CME Group stock index products
In 2012 it was announced that CME Group would switch from quarterly price limits to daily price limits on Feb. 4, 2013. Quarterly price limits would continue to be used, but with a modification to methodology: Effective November 18, the reference price used in the price limit calculations would change from the 3:15 p.m. futures settlement price to a volume‐weighted average price (VWAP) determined between 2:59:30 p.m. CT and 3 p.m. CT.
CME Group Equity Index Products
CME previously offered E-mini Russell 2000 and 1000 futures contracts, but in June 2007, CME lost its exclusive licensing agreement for Russell index futures products to the Intercontinental Exchange. CME group delisted E-mini Russell 1000 and E-mini Russell 2000 futures and options from Globex in 2007 and 2008 respectively. CME Group introduced S&P SmallCap 600 futures as a benchmark to replace the E-mini Russell 2000 index and established an intercommodity spread between E-mini S&P SmallCap 600 futures and E-mini Russell 2000 futures to aid market users wishing to transfer their small-cap exposures to E-mini S&P SmallCap 600 futures.
In August 2015 CME Group entered into a licensing agreement with London Stock Exchange Group to list derivatives contracts based on Russell indexes that are currently listed only on CME's rival Intercontinental Exchange. The agreement is for 12 years and includes futures, options on futures and cleared over-the-counter products based on FTSE and Russell indexes. The deal gives CME exclusive listing rights for contracts on FTSE Russell indexes once ICE's agreement with Russell expires in mid-2017.
Chicago Mercantile Exchange introduced stock index futures in 1982 with the launch of the Standard & Poor's 500 stock index futures contract, adding others along the way, including various Nasdaq and Russell indexes, and in recent years, indexes based on key benchmarks representing equity groupings in a number of international regions and countries.
In 1997 CME introduced the E-mini S&P 500 futures contract ("E" indicating that it would be traded electronically; "mini" specifying a contract multiplier one-fifth the size of the larger S&P contract). The E-mini S&P contract was CME's answer to then-crosstown rival Chicago Board of Trade's DJIA futures contract, which was to be traded solely by open outcry. The two exchanges had bid for the right to license the DJIA index from Dow Jones, with the Chicago Board of Trade winning that right. While no one was privy to the precise reason for Dow Jones' choice, some wondered whether rather than creating an entire capabilities study and marketing brief for Dow Jones, it might not have been more effective to leave blank document pages and simply print a dollar amount bid to Dow Jones on the document's front cover.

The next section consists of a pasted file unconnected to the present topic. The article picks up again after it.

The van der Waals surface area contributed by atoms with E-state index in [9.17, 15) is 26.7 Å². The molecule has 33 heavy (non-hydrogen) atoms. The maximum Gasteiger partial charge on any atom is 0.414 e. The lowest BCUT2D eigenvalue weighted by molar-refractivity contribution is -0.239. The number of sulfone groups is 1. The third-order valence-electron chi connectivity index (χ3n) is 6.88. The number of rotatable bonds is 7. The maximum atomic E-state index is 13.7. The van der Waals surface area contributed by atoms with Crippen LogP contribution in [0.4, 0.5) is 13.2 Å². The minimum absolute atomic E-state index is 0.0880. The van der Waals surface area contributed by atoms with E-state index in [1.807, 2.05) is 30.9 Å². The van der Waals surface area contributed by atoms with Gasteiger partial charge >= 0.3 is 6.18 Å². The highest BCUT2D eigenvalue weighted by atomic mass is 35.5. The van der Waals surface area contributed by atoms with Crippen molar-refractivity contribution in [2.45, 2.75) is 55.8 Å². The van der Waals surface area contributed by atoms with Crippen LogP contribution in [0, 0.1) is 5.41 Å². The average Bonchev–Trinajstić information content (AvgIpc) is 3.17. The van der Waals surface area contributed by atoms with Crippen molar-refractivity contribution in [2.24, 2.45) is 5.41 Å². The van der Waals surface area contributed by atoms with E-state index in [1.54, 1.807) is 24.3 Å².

The S&P 500 futures contract was king of the hill for many years at CME and still is a maintstay for portfolio managers who benchmark their performance against the index. However, traders warmed quickly to the smaller size of the E-mini contract, and in relatively short order it eclipsed volume in the CBOT's DJIA futures. In addition, electronic trading was just beginning to take hold, and the CBOT stuck to pit trading of their Dow index until the decision was made to downsize their index and take it electronic as well, but not before CME had captured the market with the E-mini S&P contract. As stock prices rose late in the 1990s and early in 2000, the E-mini S&P contract became increasingly popular and today is the most-traded equity index product in the world, as well as one of the most active of all futures currently traded.
With the merger of CME and the Chicago Board of Trade in July 2007, CME Group finally gained access to the Dow, which had eluded them ten years earlier. This meant the addition of three price-weighted Dow equity index products: the mini-sized DJIA futures ($5 multiplier), DJIA futures ($10 multiplier), and the "Big" Dow futures contract ($25 multiplier). The mini-sized DJIA futures, which in 2006 averaged more than 100,000 contracts per day, is far and away the volume leader of the three.
Regulation and Clearing
Regulated by the Commodity Futures Trading Commission, CME Group's stock index product customers deal anonymously in a fully transparent market, where large and small customers have equal access to the same prices and same deep pool of liquidity. A central futures clearing mechanism, CME Clearing, settles all trades and acts as the counterparty between buyers and sellers, thus virtually guaranteeing the creditworthiness of every transaction.
Other CME Group Product Areas
- CME Group interest rate products
- CME Group foreign currency products
- CME Group commodity products
- CME Group weather products
- CME Group real estate products
- CME Group metals products
- Notice. CME Group.
- Equity Index Products. CME Group.
- The Russells Move to ICE. FIA.
- CME agrees to offer derivatives on Russell indexes. Reuters.
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